Lakes. Highs generally in the 70s will then quickly rebound back
into the 80s by Tuesday which will mark the beginning of a warming
trend that will last through mid week. The chance of rain will be
dependent on how far south the next front can reach from the
stronger westerlies over the northern Great Lakes into the broad
upper level ridge over the southern states, the fringes of which
will be over the southern Great Lakes during Wednesday. Model trends
show some erosion of heights over lower Michigan compared to the
last few forecast cycles and a better chance of the front reaching
the Ohio border by Thursday.


A cold front dropping through the region will cause winds to shift
from westerly to northeasterly from north to south through the day.
Models continue to advertise winds gusting to around 20 knots across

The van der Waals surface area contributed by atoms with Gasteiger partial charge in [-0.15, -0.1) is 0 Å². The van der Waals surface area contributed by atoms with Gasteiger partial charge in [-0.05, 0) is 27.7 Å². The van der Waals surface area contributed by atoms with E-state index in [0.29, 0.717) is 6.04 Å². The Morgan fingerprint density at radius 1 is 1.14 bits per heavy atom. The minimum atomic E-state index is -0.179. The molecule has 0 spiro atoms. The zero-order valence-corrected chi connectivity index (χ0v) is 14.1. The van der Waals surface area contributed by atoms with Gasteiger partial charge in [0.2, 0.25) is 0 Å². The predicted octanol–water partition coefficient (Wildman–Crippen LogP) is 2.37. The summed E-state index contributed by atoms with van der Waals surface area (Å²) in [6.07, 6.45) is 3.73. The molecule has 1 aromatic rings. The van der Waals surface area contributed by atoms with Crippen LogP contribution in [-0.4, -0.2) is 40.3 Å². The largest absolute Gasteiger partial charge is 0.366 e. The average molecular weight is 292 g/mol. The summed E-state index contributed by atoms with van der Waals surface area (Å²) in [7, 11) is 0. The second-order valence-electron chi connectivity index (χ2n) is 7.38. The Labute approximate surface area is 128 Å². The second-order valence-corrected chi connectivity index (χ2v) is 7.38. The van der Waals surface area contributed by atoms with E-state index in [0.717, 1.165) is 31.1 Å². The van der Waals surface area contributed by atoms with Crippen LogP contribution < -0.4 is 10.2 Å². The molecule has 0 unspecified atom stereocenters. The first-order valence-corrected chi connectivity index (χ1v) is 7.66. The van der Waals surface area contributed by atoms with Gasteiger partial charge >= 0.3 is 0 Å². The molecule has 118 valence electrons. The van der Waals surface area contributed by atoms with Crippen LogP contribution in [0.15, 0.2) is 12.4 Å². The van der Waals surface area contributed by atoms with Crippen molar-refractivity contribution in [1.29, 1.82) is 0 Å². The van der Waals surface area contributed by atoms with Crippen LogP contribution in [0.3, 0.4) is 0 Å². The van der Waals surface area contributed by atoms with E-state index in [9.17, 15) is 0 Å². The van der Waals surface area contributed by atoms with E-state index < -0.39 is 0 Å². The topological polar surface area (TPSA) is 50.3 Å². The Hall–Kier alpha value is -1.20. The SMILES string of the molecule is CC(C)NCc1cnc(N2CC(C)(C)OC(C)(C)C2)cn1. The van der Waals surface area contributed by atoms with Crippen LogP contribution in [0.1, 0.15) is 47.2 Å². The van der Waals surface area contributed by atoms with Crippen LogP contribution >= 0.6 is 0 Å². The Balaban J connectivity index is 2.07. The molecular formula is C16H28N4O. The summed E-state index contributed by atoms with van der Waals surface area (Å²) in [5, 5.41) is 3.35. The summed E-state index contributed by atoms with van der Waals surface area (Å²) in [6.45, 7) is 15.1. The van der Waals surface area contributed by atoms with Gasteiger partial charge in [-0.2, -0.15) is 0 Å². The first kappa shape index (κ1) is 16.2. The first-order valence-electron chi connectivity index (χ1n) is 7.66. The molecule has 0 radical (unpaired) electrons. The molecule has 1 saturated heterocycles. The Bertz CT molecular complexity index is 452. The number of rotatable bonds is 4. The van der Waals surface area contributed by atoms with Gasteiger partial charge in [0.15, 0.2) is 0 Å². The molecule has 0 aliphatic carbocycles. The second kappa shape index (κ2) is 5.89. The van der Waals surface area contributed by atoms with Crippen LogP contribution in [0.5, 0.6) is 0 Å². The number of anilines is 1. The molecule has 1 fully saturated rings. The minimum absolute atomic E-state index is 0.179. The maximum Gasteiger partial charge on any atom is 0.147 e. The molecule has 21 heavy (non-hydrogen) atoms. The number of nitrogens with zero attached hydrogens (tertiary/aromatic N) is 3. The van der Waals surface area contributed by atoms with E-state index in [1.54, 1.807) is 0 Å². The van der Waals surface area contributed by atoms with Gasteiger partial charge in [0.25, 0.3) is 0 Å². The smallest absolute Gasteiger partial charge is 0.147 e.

the Huron basin, with potential for funneling down Saginaw Bay to
increase these gusts closer to 25 knots. Combine that with the long
fetch of northern flow leading to wave heights in excess of 3ft
along the nearshore waters of Lake Huron, and decided to issue a
Small Craft Advisory this afternoon and evening. High pressure will
rebuild for Monday and Monday night, yielding a return to dry
weather and light winds.


MI...Beach Hazards Statement until midnight EDT tonight for MIZ049.

Lake Huron...Small Craft Advisory until midnight EDT tonight for LHZ421-422-441-

Lake St Clair...NONE.
Michigan waters of Lake Erie...NONE.